President Obama's use of just one word - "Annapolis" - stands out among the thousands he uttered during his three day visit to Jerusalem, Ramallah and Amman.
His highly significant use of this keyword on 21 March at the Jerusalem International Convention Centre constituted a diplomatic milestone in America's quest to end the long running Jewish-Arab conflict.
I know Israel has taken risks for peace. Brave leaders – Menachem Begin and Yitzhak Rabin –reached treaties with two of your neighbors. You made credible proposals to the Palestinians at Annapolis. You withdrew from Gaza and Lebanon, and then faced terror and rockets.
What were the "credible proposals" made to the Palestinians at Annapolis?
Why was the mention of "Annapolis" thought far more important to include in President Obama' speech - rather than "Camp David" and the attempts to broker a two-state solution between Ehud Barak and Yasser Arafat by President Clinton in 2000?
The answer is to be found in the following statement made by Israel's then Prime Minister - Ehud Olmert - at the international conference convened by President Bush on 27 November 2007 in Annapolis in the presence of some 40 world leaders including many from the Arab world:
The (resumption of) negotiations will be based on previous agreements between us, UN Security Council Resolutions 242 and 338, the Roadmap and the April 14th 2004 letter of President Bush to the Prime Minister of Israel.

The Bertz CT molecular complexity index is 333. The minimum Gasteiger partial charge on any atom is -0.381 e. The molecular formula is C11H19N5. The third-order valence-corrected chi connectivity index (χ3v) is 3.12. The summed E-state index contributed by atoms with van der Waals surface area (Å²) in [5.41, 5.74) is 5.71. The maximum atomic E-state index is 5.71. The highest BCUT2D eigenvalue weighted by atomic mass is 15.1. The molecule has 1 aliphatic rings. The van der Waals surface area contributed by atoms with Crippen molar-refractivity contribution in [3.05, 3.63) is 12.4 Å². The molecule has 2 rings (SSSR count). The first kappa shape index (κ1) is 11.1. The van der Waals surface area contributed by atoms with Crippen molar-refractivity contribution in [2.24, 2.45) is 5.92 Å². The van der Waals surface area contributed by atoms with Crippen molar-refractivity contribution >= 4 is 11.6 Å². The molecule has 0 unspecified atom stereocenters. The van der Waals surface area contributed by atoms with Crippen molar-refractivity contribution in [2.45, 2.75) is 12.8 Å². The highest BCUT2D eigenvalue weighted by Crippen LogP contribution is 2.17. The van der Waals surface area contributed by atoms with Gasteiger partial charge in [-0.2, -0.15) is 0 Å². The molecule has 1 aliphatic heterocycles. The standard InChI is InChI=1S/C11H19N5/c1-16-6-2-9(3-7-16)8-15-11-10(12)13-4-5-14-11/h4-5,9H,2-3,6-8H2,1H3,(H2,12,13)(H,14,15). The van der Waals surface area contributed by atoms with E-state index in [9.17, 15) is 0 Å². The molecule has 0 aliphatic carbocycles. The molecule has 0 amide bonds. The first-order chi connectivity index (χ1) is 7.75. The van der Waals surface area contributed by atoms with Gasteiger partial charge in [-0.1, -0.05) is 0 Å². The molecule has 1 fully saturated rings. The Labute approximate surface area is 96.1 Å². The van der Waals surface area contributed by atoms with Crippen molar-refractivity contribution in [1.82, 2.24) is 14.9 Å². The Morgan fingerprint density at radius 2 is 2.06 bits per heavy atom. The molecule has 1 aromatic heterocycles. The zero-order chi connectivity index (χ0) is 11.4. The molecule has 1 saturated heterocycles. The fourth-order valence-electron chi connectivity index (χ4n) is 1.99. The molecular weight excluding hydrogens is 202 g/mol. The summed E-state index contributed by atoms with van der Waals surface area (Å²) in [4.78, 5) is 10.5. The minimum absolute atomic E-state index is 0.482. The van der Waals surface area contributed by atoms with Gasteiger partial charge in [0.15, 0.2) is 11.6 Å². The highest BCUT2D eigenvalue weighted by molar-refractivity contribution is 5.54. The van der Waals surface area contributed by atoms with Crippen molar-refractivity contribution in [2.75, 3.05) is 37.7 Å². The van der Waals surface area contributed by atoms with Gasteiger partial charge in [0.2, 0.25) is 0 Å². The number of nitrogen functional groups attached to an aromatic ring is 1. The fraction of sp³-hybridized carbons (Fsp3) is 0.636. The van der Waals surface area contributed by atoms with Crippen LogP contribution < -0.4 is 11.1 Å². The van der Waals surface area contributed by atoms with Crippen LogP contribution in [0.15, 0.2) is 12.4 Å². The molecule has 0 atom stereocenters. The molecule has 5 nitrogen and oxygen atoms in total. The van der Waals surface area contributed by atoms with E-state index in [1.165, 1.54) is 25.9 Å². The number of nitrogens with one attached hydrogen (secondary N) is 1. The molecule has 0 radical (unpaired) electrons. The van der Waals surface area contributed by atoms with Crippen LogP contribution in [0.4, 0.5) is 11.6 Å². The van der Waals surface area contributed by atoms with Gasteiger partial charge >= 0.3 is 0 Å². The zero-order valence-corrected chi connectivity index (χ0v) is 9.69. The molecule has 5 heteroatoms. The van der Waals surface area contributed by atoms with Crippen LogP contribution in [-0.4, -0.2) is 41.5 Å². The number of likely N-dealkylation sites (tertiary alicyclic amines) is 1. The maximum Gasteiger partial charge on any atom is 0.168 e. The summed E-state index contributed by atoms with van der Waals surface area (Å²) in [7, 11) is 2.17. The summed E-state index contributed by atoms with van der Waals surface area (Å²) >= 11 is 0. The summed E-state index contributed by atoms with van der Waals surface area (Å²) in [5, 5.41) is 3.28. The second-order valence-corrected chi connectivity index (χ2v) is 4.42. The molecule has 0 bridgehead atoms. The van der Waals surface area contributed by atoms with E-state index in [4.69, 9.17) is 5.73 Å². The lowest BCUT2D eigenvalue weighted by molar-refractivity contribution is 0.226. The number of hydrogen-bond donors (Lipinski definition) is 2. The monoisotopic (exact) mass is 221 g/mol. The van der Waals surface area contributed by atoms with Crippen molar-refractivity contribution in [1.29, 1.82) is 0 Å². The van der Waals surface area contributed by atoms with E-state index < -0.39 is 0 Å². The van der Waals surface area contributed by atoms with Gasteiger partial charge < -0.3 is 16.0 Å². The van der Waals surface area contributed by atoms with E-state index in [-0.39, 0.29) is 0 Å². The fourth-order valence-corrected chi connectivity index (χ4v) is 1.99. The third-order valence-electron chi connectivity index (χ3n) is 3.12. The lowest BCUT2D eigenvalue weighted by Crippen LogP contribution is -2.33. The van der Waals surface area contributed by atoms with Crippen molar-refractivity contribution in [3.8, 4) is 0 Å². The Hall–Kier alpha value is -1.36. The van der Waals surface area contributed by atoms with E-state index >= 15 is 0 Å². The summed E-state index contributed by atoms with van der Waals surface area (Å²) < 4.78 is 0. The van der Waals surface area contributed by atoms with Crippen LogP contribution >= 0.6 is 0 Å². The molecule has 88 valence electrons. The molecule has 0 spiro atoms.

On conclusion of the negotiations, I believe that we will be able to reach an agreement which will fulfill the vision of President Bush: two states for two peoples.
A peace-seeking, viable, strong, democratic and terror-free Palestinian state for the Palestinian people.
A Jewish, democratic State of Israel, living in security and free from the threat of terror – the national home of the Jewish people.
President Obama's Jerusalem speech is the closest he has come to publicly acknowledging that the following commitments laid out in President Bush's letter to Israeli Prime Minister Ariel Sharon on 14 April 2004 constitute "credible proposals" to end the Jewish-Arab conflict:
- As part of a final peace settlement, Israel must have secure and recognized borders, which should emerge from negotiations between the parties in accordance with UNSC Resolutions 242 and 338.
- The United States is strongly committed to Israel’s security and well-being as a Jewish state.
- It seems clear that an agreed, just, fair, and realistic framework for a solution to the Palestinian refugee issue as part of any final status agreement will need to be found through the establishment of a Palestinian state, and the settling of Palestinian refugees there, rather than in Israel.
- In light of new realities on the ground, including already existing major Israeli populations centers, it is unrealistic to expect that the outcome of final status negotiations will be a full and complete return to the armistice lines of 1949, and all previous efforts to negotiate a two-state solution have reached the same conclusion.
- It is realistic to expect that any final status agreement will only be achieved on the basis of mutually agreed changes that reflect these realities.
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